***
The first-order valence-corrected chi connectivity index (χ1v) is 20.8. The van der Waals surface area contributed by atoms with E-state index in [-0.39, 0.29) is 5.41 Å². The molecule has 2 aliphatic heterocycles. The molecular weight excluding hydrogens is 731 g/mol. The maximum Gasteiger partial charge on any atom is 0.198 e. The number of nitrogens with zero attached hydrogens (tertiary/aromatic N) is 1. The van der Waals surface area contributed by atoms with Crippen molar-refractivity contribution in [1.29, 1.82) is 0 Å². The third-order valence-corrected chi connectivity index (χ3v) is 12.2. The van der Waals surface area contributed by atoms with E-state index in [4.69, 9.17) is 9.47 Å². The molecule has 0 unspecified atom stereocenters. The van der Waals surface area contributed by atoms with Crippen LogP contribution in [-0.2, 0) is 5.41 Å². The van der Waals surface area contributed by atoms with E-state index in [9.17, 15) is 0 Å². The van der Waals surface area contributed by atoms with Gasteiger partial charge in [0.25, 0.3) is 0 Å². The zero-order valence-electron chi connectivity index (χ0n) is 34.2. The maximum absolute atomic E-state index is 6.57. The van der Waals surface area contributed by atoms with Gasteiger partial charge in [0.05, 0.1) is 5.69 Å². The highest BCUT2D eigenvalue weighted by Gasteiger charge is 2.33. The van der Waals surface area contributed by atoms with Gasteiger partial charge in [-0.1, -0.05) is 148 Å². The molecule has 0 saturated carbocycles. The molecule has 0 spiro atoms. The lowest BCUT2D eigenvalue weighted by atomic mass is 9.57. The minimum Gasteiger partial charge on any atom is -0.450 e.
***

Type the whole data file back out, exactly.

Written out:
The first-order valence-corrected chi connectivity index (χ1v) is 20.8. The van der Waals surface area contributed by atoms with E-state index in [-0.39, 0.29) is 5.41 Å². The molecule has 2 aliphatic heterocycles. The molecular weight excluding hydrogens is 731 g/mol. The maximum Gasteiger partial charge on any atom is 0.198 e. The number of nitrogens with zero attached hydrogens (tertiary/aromatic N) is 1. The van der Waals surface area contributed by atoms with Crippen molar-refractivity contribution in [1.29, 1.82) is 0 Å². The third-order valence-corrected chi connectivity index (χ3v) is 12.2. The van der Waals surface area contributed by atoms with E-state index in [4.69, 9.17) is 9.47 Å². The molecule has 0 unspecified atom stereocenters. The van der Waals surface area contributed by atoms with Crippen LogP contribution in [-0.2, 0) is 5.41 Å². The van der Waals surface area contributed by atoms with E-state index in [9.17, 15) is 0 Å². The van der Waals surface area contributed by atoms with Gasteiger partial charge in [0.25, 0.3) is 0 Å². The zero-order valence-electron chi connectivity index (χ0n) is 34.2. The maximum absolute atomic E-state index is 6.57. The van der Waals surface area contributed by atoms with Gasteiger partial charge in [0.05, 0.1) is 5.69 Å². The highest BCUT2D eigenvalue weighted by Gasteiger charge is 2.33. The van der Waals surface area contributed by atoms with Gasteiger partial charge in [-0.1, -0.05) is 148 Å². The molecule has 0 saturated carbocycles. The molecule has 0 spiro atoms. The lowest BCUT2D eigenvalue weighted by atomic mass is 9.57. The minimum Gasteiger partial charge on any atom is -0.450 e.